The Daily Dish
July 16, 2015
July 16th Edition
6.6 million Americans chose to pay the IRS tax penalty for not having health care insurance last year. The average penalty for each person was $190. An estimated 300,000 people overpaid their penalty by a total of $35 million. AAF predicted this trend over a year ago when looking at young people, for which 6 out of 7 would find it financially beneficial to pay out of pocket and the tax penalty.
Yesterday, the House easily passed an extension to pay for the Highway Trust Fund through the end of the year. Ways and Means Chairman Paul Ryan says the 312-119 vote buys time for the House and Senate “…to complete work on a long-term bill this year that increases investment to meet the nation’s infrastructure needs.”
New research shows that health plans offered on the Obamacare exchange have 34 percent fewer doctors available in their networks compared to plans offered outside of the exchange. According to the Washington Examiner, “…exchange networks offer 42 percent fewer oncology and heart specialists, 32 percent fewer mental health and primary care providers and 24 percent fewer hospitals…”
Eakinomics: Uber Regulation
Yesterday the Department of Labor (DOL) issued “interpretive guidance” under the Fair Labor Standards Act (FLSA) on the subject of who must be classified as an employee and who may be classified as an independent contractor. The short version of the 15-page document: business’ ability to use independent contractors will be greatly truncated.
Looking at this from first principles, recall that Nobel Prize winner Ronald Coase argued that people begin to organize firms when the transaction cost of coordinating production through the market exchange, given imperfect information, is greater than within the firm. That is, the boundaries of the firm — who is an employee and who is independent and selling a service — should be driven by economic conditions. Moreover, one would expect that those economic factors will change over time and one should not be surprised if the structure of businesses change as well. That is one reason it is unwise for the government to dictate business models, but rather should monitor markets for misconduct and apply remedies when it is found.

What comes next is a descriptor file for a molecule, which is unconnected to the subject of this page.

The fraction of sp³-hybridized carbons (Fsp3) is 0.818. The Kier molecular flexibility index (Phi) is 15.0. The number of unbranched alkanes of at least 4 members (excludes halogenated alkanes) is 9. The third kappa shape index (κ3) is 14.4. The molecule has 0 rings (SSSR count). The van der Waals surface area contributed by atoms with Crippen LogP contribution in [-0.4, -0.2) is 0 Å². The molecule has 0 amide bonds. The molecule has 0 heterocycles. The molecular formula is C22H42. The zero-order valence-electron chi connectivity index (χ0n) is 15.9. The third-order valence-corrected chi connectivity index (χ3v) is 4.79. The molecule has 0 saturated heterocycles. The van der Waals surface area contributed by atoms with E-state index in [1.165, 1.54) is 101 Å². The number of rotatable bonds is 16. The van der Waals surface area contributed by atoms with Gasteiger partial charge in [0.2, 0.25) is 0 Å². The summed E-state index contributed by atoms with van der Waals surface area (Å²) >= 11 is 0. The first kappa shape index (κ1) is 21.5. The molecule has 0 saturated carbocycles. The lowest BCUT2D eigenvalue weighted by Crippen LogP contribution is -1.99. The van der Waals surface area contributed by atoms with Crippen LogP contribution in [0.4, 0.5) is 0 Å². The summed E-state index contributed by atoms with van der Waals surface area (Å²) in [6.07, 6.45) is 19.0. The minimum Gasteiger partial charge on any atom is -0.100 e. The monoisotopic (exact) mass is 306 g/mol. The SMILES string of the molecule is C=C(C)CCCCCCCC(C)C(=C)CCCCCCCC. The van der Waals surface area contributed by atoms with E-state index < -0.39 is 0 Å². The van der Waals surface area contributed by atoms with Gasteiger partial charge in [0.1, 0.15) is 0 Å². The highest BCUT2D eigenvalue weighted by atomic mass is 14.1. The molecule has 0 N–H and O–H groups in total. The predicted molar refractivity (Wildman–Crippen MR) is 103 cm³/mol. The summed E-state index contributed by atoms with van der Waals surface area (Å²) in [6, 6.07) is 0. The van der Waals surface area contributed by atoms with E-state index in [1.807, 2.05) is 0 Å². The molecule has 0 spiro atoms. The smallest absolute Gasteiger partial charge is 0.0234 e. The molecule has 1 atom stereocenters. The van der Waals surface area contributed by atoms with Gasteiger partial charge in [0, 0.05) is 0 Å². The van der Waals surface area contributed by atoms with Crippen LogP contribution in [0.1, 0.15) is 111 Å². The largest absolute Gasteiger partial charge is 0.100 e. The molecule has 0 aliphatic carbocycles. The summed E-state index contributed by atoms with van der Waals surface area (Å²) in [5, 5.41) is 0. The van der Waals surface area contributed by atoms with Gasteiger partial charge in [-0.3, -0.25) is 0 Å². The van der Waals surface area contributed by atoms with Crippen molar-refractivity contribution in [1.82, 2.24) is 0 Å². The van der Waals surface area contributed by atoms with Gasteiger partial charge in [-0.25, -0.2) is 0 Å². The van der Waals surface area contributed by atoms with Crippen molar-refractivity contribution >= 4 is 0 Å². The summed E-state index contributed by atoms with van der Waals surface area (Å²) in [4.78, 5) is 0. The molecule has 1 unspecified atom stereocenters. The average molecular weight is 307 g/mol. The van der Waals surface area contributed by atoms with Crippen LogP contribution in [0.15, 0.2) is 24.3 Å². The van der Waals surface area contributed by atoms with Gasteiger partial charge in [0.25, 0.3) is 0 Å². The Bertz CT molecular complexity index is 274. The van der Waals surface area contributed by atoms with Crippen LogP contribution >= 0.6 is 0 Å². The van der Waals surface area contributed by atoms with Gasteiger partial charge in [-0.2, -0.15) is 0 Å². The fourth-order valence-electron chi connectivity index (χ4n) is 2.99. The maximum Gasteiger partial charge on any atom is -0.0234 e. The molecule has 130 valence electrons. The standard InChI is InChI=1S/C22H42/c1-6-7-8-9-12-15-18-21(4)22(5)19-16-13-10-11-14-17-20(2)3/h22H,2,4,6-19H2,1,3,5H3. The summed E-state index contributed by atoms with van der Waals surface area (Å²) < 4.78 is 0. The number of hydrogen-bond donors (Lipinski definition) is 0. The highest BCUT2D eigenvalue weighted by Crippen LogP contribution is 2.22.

The DOL argues “When employers improperly classify employees as independent contractors, the employees may not receive important workplace protections such as the minimum wage, overtime compensation, unemployment insurance, and workers’ compensation.” Notice that these issues are legacies of the New Deal-era desire to make businesses the vessel of the welfare state. Over the past 80 years, it has become clear that this thinking is an unaffordable, globally uncompetitive anachronism. The DOL guidance is comparably misguided.
Mechanically, the DOL argues for an “economic realities” test based on six factors: “(A) the extent to which the work performed is an integral part of the employer’s business; (B) the worker’s opportunity for profit or loss depending on his or her managerial skill; (C) the extent of the relative investments of the employer and the worker; (D) whether the work performed requires special skills and initiative; (E) the permanency of the relationship; and (F) the degree of control exercised or retained by the employer.”
There are no particular priorities among these factors, nor are there measures of relative importance. Businesses will be reluctant to use independent contractors when they face the possibility of litigation with an unclear standard to which they will be held.
From the Forum
The 5-5-5s of Dodd-Frank at 5: Episode 4 by Meghan Milloy, AAF Director of Financial Services Policy
The 5-5-5s of Dodd-Frank at 5: Episode 3 by Meghan Milloy, AAF Director of Financial Services Policy
Fact of the Day